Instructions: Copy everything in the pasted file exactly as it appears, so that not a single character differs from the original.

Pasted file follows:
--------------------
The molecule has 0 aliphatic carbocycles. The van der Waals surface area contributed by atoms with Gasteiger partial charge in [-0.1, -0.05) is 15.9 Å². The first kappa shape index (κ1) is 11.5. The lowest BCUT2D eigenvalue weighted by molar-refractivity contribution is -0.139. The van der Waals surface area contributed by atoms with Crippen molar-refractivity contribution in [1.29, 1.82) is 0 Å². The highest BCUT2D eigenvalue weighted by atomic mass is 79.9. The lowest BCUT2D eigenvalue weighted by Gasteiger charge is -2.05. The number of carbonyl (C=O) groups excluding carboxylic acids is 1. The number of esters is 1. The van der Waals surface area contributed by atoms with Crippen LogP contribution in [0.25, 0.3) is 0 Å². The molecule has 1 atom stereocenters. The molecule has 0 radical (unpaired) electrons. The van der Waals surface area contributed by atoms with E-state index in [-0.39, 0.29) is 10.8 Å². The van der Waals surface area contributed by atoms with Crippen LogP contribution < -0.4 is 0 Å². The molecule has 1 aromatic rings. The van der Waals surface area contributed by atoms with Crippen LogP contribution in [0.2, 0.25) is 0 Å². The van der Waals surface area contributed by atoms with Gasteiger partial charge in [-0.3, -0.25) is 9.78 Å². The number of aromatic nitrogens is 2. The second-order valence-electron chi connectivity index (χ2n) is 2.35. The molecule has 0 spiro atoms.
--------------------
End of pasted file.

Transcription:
The molecule has 0 aliphatic carbocycles. The van der Waals surface area contributed by atoms with Gasteiger partial charge in [-0.1, -0.05) is 15.9 Å². The first kappa shape index (κ1) is 11.5. The lowest BCUT2D eigenvalue weighted by molar-refractivity contribution is -0.139. The van der Waals surface area contributed by atoms with Crippen molar-refractivity contribution in [1.29, 1.82) is 0 Å². The highest BCUT2D eigenvalue weighted by atomic mass is 79.9. The lowest BCUT2D eigenvalue weighted by Gasteiger charge is -2.05. The number of carbonyl (C=O) groups excluding carboxylic acids is 1. The number of esters is 1. The van der Waals surface area contributed by atoms with Crippen LogP contribution in [0.25, 0.3) is 0 Å². The molecule has 1 atom stereocenters. The molecule has 0 radical (unpaired) electrons. The van der Waals surface area contributed by atoms with E-state index in [-0.39, 0.29) is 10.8 Å². The van der Waals surface area contributed by atoms with Crippen LogP contribution < -0.4 is 0 Å². The molecule has 1 aromatic rings. The van der Waals surface area contributed by atoms with Crippen LogP contribution in [0.2, 0.25) is 0 Å². The van der Waals surface area contributed by atoms with Gasteiger partial charge in [-0.3, -0.25) is 9.78 Å². The number of aromatic nitrogens is 2. The second-order valence-electron chi connectivity index (χ2n) is 2.35. The molecule has 0 spiro atoms.